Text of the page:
Barack Obama has one. So do many large companies. The chief technology officer’s role, for the US at least, is to apply technology to help create jobs, reduce the cost of health care, help keep the nation secure and increase access to broadband.
New Zealand is the farthest country from its trading partners in the world. As a small, sub-scale, island nation we have the most of any country to gain by technology.
Our Government has done a great job with fiscal management and has achieved some useful incremental tweaks, but we haven’t as a country played a bold move with technology. We lack a technology plan.
In the last term, we went through the traumatic restructure of our telecommunications industry, and during the past three years the focus has been the implementation of the domestic ultrafast broadband network – a key part of improving the internet.
Over this timeframe, technology has seen entire industries disrupted, and new organisations like Xero, Vend and others become world-leading cloud companies, all from our small set of rocks in the South Pacific.
But as a country, we’ve been far too passive about using technology to redefine our place in the world. …
I believe the answer is to appoint a chief technology officer of New Zealand. Similar to the chief science officer, Peter Gluckman, but in the technology arena. A respected senior, international, technology leader at a point in their career where they want to give back.
That person can identify and determine the big issues of the day, own a New Zealand technology strategy and be the interface between the private sector and the Government.
They would be able to co-ordinate and encourage the investments that global technology companies will make in New Zealand.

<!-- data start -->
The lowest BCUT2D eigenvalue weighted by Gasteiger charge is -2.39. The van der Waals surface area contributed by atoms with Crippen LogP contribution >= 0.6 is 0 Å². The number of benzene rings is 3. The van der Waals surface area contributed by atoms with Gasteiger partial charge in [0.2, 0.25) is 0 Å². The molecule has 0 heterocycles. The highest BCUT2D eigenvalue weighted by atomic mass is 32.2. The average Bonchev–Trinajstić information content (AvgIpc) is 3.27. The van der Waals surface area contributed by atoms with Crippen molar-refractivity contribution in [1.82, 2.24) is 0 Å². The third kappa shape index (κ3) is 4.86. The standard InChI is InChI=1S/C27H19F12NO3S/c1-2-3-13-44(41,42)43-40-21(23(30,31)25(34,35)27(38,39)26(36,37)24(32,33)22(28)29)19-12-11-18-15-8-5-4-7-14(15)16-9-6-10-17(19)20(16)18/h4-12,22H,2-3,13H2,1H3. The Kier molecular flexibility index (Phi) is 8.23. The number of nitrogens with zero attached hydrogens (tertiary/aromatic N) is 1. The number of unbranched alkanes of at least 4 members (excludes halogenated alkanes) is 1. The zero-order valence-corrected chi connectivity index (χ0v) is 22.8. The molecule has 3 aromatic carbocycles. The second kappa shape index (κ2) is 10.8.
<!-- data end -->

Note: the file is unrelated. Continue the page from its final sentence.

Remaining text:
Like Gluckman, a chief technology officer would have the ear of the Prime Minister and report regularly to the Cabinet. They would provide the interface point for industry to connect to the Government and provide the opportunity for a bold vision to be determined and implemented.
Not a bad idea I must say.
Rod also has a radical idea for the IRD:
Inland Revenue has responded guardedly to a call from Xero founder Rod Drury for it to use a “public-private partnership” to replace its computer systems.
Spokeswoman Lorna Milton said considerations included taxpayers’ privacy and the “integrity of the tax system”.
The department warned in 2012 that it might cost up to $1.5 billion to replace its ageing mainframe-based First computer system.
Drury said Inland Revenue could save “hundreds of millions” if it just published the tax rules, maintained a computer that could collect tax payments, and left the rest to private-sector businesses such as Xero.
That would not mean everyone would need to pay to use Xero’s cloud-based service, or those of its rivals, he said.
Instead, Xero and other software companies could offer a free service that would let taxpayers key in any information needed for tax returns into online forms and would process that for no charge as part of a broader, non-exclusive partnership, he said.
“The private sector could do the ‘heavy lifting’. Inland Revenue doesn’t really need to build all the complex rules any more; all they need to do is be a transaction system that receives money and publishes the rules and the private sector is more than happy to invest in building the online returns.”
IRD has some issues with the idea:
Milton said Inland Revenue saw opportunities to integrate Inland Revenue’s systems with third-party software applications “to allow tax agents and software providers to carry out some services that Inland Revenue currently provides”.
But she said there were several factors to consider, “particularly taxpayers’ privacy and security, the accuracy of information, maintaining the integrity of the tax system and how our core systems interact with third parties”.
I hope it is given serious consideration.